The 16th bit
We should feel sorry for the 16th bit. You know, the last little guy in the digital word of a CD, the ending of the ubiquitous 44.1/16.
The technical term for the 16th bit in the digital word is “least significant”. Imagine if you were the last child in the family and your parents referred to you as the least significant child. (Of course, if you had the devil in you as I did you’d likely have gotten away with plenty more as no one would notice you).
If it weren’t bad enough to be the least significant in the family, my friends Robert Becker, Dave Fletcher, “Prof.” Keith O. Johnson and Michael “Pflash” Pflaumer, were guilty of doing away with number 16 altogether when they launched HDCD. Number 16 was ruthlessly stripped of even its insignificant role as tiny musical data supplier and relegated to that of a mere toggle for greater bit depth in downstream gear. Instead of adding its tiny contribution to actual information, HDCD now condemned it to a mere switch: sitting idly by or just dithering around.
And if you’ve not yet mustered any pity for the 16th bit, just think of how badly it must feel when it lost its last-place least significant status to higher bit rate formats of 20 and 24 bits. At least last place had some distinctive merit.
No, it’s really quite the shame.
The 16th bit just can’t win for losing.
We went to see Andy McKee last night and talk about dynamics!!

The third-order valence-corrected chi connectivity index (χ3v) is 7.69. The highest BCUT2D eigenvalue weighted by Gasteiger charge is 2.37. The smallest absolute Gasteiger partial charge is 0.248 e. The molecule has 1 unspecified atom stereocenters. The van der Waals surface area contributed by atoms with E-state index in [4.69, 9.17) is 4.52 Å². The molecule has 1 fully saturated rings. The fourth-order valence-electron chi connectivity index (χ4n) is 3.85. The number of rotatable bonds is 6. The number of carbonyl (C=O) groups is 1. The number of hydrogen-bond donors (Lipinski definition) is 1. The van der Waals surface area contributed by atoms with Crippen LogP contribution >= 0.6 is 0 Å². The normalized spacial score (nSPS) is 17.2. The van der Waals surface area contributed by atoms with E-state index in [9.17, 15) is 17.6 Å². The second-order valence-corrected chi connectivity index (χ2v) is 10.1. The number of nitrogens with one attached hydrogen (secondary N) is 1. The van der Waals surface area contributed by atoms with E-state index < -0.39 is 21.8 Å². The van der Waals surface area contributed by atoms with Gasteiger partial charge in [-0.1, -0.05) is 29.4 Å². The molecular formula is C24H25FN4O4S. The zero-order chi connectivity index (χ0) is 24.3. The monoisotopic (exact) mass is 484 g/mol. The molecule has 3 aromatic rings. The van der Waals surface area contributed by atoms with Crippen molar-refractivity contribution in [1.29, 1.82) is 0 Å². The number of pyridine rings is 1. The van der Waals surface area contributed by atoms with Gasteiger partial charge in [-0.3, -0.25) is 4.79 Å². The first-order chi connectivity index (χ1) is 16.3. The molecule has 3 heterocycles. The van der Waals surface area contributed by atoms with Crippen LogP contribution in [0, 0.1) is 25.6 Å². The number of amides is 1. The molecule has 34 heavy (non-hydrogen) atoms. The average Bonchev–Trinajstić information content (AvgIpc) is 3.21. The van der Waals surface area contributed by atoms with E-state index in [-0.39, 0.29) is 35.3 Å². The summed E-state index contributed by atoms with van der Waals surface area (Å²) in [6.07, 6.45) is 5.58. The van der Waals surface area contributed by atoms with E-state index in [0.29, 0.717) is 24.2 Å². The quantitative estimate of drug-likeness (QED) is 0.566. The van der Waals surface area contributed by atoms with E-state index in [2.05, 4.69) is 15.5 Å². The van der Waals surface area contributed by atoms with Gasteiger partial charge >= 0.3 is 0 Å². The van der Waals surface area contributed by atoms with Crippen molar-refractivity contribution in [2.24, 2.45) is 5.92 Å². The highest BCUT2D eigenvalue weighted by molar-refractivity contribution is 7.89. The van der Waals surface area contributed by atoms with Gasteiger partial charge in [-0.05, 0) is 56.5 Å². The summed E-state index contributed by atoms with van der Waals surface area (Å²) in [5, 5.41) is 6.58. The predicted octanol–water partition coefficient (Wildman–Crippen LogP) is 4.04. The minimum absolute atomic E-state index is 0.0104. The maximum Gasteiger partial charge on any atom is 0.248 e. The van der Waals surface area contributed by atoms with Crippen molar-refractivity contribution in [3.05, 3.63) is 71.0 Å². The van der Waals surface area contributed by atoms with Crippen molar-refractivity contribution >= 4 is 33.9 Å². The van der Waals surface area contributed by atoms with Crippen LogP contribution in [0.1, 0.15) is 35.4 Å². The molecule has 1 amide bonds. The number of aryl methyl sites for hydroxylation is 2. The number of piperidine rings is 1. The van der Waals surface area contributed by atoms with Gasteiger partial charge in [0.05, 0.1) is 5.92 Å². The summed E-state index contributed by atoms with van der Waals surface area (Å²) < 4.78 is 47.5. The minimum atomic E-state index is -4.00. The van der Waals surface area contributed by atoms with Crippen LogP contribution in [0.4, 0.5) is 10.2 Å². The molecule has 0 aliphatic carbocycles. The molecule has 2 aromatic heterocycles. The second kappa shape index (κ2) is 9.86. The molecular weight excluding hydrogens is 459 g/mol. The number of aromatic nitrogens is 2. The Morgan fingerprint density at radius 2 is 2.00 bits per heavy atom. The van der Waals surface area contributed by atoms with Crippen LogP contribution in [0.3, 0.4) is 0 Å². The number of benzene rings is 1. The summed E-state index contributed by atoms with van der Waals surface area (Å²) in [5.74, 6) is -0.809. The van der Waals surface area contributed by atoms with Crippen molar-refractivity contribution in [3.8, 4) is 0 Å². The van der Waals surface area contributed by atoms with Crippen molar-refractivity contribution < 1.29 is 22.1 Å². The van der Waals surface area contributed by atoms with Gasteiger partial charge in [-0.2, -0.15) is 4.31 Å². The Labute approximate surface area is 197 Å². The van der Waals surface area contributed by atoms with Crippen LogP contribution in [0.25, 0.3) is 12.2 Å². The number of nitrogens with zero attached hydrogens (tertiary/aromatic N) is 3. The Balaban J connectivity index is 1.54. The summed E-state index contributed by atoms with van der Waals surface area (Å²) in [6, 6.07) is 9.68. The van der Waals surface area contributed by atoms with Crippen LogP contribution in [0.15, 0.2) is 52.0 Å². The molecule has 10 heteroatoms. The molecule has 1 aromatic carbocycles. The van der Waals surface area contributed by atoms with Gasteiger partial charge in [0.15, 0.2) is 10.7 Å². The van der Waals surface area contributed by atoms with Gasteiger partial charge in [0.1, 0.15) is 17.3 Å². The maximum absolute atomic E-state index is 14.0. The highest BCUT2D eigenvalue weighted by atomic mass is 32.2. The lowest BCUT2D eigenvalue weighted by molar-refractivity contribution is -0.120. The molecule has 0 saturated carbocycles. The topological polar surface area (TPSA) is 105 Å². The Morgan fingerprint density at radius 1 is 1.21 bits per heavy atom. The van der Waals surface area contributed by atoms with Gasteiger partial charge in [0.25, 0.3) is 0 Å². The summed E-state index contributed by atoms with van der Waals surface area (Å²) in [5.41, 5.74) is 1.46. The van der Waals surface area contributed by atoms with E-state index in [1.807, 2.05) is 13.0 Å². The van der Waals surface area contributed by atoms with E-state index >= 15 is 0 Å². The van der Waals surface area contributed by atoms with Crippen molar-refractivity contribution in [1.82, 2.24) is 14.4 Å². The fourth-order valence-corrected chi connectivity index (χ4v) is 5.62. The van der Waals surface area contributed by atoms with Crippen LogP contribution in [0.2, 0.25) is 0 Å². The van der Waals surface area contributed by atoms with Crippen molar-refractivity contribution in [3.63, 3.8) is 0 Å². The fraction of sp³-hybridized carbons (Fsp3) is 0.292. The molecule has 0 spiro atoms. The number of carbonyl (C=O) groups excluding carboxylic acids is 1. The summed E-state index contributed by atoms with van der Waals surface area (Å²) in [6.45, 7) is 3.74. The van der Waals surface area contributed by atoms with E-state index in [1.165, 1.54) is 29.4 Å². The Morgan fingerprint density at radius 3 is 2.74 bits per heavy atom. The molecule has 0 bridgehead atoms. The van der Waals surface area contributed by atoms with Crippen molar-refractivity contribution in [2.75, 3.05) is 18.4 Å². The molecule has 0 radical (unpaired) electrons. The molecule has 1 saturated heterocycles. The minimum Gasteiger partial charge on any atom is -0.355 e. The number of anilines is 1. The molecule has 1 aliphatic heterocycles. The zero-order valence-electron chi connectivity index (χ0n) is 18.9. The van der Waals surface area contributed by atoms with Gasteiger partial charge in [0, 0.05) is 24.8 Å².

Dynamic range describes the difference between soft and loud. What’s not defined is how soft or how loud—only the magnitude between the two—which is a problem if the softest sounds fall below the threshold of audibility. When that happens the range of dynamics is truncated, a fact not apparent when quoting dynamic range figures.
I’ll give you an example. The threshold for hearing is defined as the minimum amplitude the average person can detect sound. This level happens to be around 15dB for a middle-aged male. If we want to be able to listen to the full range of a CD, which is 96dB, we have to adjust the system’s loudest peaks to be 111dB (15dB + 96dB). That’s pretty loud and beyond the capability of most speakers to comfortably hit those levels. Which means we aren’t going to get the full dynamic range possible out of a CD.
But, wait a minute. A CD is 16 bits limited in dynamics (96dB). Higher bit depth, like 24 bits, can theoretically go as high as 144dB, though noise and other factors set the practical limit at about 123dB. How then can this greater dynamic range from greater bit depth matter, if we’re already losing dynamic range to the threshold of audibility?
It can’t, at least not by much.
And vinyl? Heck, we’re lucky to get 70dB from well-pressed vinyl, forcing the mastering engineer to compress the presentation into that smaller space. That said, vinyl’s the only medium that actually scales pretty easily. You get it all at most volume levels, though the price is the compression.
So, the bottom line in this ramble is simple. Even though a CD is limited to 96dB of dynamic range, by making sure to turn the level up so the softest passages can just pass the threshold of audibility, we can get close to the dynamics of live music. Deeper bit depth makes it easier, but not by a lot.